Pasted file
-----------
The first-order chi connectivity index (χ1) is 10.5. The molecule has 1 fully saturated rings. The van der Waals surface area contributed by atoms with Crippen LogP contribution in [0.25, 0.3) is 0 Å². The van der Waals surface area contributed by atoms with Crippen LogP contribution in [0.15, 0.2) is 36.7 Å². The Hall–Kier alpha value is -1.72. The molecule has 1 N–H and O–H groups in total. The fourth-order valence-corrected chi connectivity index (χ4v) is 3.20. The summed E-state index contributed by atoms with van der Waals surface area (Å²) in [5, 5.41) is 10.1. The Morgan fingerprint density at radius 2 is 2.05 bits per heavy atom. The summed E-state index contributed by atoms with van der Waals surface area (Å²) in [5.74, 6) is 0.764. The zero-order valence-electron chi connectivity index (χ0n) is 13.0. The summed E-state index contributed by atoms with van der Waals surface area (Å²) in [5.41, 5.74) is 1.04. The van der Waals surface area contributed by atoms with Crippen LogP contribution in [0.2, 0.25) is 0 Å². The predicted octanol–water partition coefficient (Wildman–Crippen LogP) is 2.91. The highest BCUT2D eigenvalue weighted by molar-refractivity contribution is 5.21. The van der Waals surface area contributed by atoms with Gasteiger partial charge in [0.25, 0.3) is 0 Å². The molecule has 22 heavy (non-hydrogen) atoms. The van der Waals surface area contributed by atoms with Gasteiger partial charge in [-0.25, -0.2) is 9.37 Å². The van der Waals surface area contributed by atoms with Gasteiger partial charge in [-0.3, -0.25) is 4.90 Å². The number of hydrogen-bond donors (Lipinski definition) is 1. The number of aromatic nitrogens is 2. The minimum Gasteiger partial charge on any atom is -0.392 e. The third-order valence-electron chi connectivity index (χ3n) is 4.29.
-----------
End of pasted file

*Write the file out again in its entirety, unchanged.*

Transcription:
The first-order chi connectivity index (χ1) is 10.5. The molecule has 1 fully saturated rings. The van der Waals surface area contributed by atoms with Crippen LogP contribution in [0.25, 0.3) is 0 Å². The van der Waals surface area contributed by atoms with Crippen LogP contribution in [0.15, 0.2) is 36.7 Å². The Hall–Kier alpha value is -1.72. The molecule has 1 N–H and O–H groups in total. The fourth-order valence-corrected chi connectivity index (χ4v) is 3.20. The summed E-state index contributed by atoms with van der Waals surface area (Å²) in [5, 5.41) is 10.1. The Morgan fingerprint density at radius 2 is 2.05 bits per heavy atom. The summed E-state index contributed by atoms with van der Waals surface area (Å²) in [5.74, 6) is 0.764. The zero-order valence-electron chi connectivity index (χ0n) is 13.0. The summed E-state index contributed by atoms with van der Waals surface area (Å²) in [5.41, 5.74) is 1.04. The van der Waals surface area contributed by atoms with Crippen LogP contribution in [0.2, 0.25) is 0 Å². The predicted octanol–water partition coefficient (Wildman–Crippen LogP) is 2.91. The highest BCUT2D eigenvalue weighted by molar-refractivity contribution is 5.21. The van der Waals surface area contributed by atoms with Gasteiger partial charge in [0.25, 0.3) is 0 Å². The molecule has 22 heavy (non-hydrogen) atoms. The van der Waals surface area contributed by atoms with Gasteiger partial charge in [-0.25, -0.2) is 9.37 Å². The van der Waals surface area contributed by atoms with Gasteiger partial charge in [-0.3, -0.25) is 4.90 Å². The number of hydrogen-bond donors (Lipinski definition) is 1. The number of aromatic nitrogens is 2. The minimum Gasteiger partial charge on any atom is -0.392 e. The third-order valence-electron chi connectivity index (χ3n) is 4.29.